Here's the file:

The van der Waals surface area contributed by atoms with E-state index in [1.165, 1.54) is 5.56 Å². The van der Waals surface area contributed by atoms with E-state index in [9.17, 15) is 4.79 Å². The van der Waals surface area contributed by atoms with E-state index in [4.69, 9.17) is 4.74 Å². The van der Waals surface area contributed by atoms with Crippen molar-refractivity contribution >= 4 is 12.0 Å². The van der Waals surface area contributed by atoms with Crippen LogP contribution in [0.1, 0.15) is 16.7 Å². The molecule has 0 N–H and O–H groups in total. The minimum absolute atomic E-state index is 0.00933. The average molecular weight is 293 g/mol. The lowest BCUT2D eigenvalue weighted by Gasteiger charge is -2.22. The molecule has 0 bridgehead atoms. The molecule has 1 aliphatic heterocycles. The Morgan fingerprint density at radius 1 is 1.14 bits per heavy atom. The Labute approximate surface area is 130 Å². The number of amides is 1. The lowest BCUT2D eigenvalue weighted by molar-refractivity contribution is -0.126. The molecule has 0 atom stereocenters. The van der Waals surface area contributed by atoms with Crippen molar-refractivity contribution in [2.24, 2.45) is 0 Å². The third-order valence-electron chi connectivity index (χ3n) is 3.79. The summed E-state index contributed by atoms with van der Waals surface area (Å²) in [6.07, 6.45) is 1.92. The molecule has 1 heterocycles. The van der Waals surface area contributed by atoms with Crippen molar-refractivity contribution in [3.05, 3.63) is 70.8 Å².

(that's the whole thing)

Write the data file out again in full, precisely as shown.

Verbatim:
The van der Waals surface area contributed by atoms with E-state index in [1.165, 1.54) is 5.56 Å². The van der Waals surface area contributed by atoms with E-state index in [9.17, 15) is 4.79 Å². The van der Waals surface area contributed by atoms with E-state index in [4.69, 9.17) is 4.74 Å². The van der Waals surface area contributed by atoms with Crippen molar-refractivity contribution >= 4 is 12.0 Å². The van der Waals surface area contributed by atoms with Crippen LogP contribution in [0.1, 0.15) is 16.7 Å². The molecule has 0 N–H and O–H groups in total. The minimum absolute atomic E-state index is 0.00933. The average molecular weight is 293 g/mol. The lowest BCUT2D eigenvalue weighted by Gasteiger charge is -2.22. The molecule has 0 bridgehead atoms. The molecule has 1 aliphatic heterocycles. The Morgan fingerprint density at radius 1 is 1.14 bits per heavy atom. The Labute approximate surface area is 130 Å². The number of amides is 1. The lowest BCUT2D eigenvalue weighted by molar-refractivity contribution is -0.126. The molecule has 0 atom stereocenters. The van der Waals surface area contributed by atoms with Crippen molar-refractivity contribution in [2.24, 2.45) is 0 Å². The third-order valence-electron chi connectivity index (χ3n) is 3.79. The summed E-state index contributed by atoms with van der Waals surface area (Å²) in [6.07, 6.45) is 1.92. The molecule has 1 heterocycles. The van der Waals surface area contributed by atoms with Crippen molar-refractivity contribution in [3.05, 3.63) is 70.8 Å².